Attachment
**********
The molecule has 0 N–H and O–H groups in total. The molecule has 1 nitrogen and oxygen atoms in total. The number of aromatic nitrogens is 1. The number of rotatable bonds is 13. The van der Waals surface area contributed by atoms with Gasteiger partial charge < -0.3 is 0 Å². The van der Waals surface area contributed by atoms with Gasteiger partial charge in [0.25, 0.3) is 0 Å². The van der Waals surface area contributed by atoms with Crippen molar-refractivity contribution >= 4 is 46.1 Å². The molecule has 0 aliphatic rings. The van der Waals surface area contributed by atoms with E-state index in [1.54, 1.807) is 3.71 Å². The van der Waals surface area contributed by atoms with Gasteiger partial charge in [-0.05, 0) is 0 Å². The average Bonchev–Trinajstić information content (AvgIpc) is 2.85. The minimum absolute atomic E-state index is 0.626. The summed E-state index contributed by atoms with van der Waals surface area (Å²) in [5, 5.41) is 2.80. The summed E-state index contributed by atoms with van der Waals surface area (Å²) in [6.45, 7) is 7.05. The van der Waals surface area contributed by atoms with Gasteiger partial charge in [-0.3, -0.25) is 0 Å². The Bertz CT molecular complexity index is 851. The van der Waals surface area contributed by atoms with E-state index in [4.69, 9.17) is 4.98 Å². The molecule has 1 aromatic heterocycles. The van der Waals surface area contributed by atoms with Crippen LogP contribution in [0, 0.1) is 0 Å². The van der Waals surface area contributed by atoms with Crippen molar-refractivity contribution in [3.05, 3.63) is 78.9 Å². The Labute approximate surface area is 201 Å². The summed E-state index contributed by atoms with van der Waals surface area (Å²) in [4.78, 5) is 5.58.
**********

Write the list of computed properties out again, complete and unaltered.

The molecule has 0 N–H and O–H groups in total. The molecule has 1 nitrogen and oxygen atoms in total. The number of aromatic nitrogens is 1. The number of rotatable bonds is 13. The van der Waals surface area contributed by atoms with Gasteiger partial charge < -0.3 is 0 Å². The van der Waals surface area contributed by atoms with Gasteiger partial charge in [0.25, 0.3) is 0 Å². The van der Waals surface area contributed by atoms with Crippen molar-refractivity contribution >= 4 is 46.1 Å². The molecule has 0 aliphatic rings. The van der Waals surface area contributed by atoms with E-state index in [1.54, 1.807) is 3.71 Å². The van der Waals surface area contributed by atoms with Gasteiger partial charge in [-0.05, 0) is 0 Å². The average Bonchev–Trinajstić information content (AvgIpc) is 2.85. The minimum absolute atomic E-state index is 0.626. The summed E-state index contributed by atoms with van der Waals surface area (Å²) in [5, 5.41) is 2.80. The summed E-state index contributed by atoms with van der Waals surface area (Å²) in [6.45, 7) is 7.05. The van der Waals surface area contributed by atoms with Gasteiger partial charge in [-0.3, -0.25) is 0 Å². The Bertz CT molecular complexity index is 851. The van der Waals surface area contributed by atoms with E-state index in [4.69, 9.17) is 4.98 Å². The molecule has 1 aromatic heterocycles. The van der Waals surface area contributed by atoms with Crippen LogP contribution in [0, 0.1) is 0 Å². The van der Waals surface area contributed by atoms with Crippen molar-refractivity contribution in [3.05, 3.63) is 78.9 Å². The Labute approximate surface area is 201 Å². The summed E-state index contributed by atoms with van der Waals surface area (Å²) in [4.78, 5) is 5.58.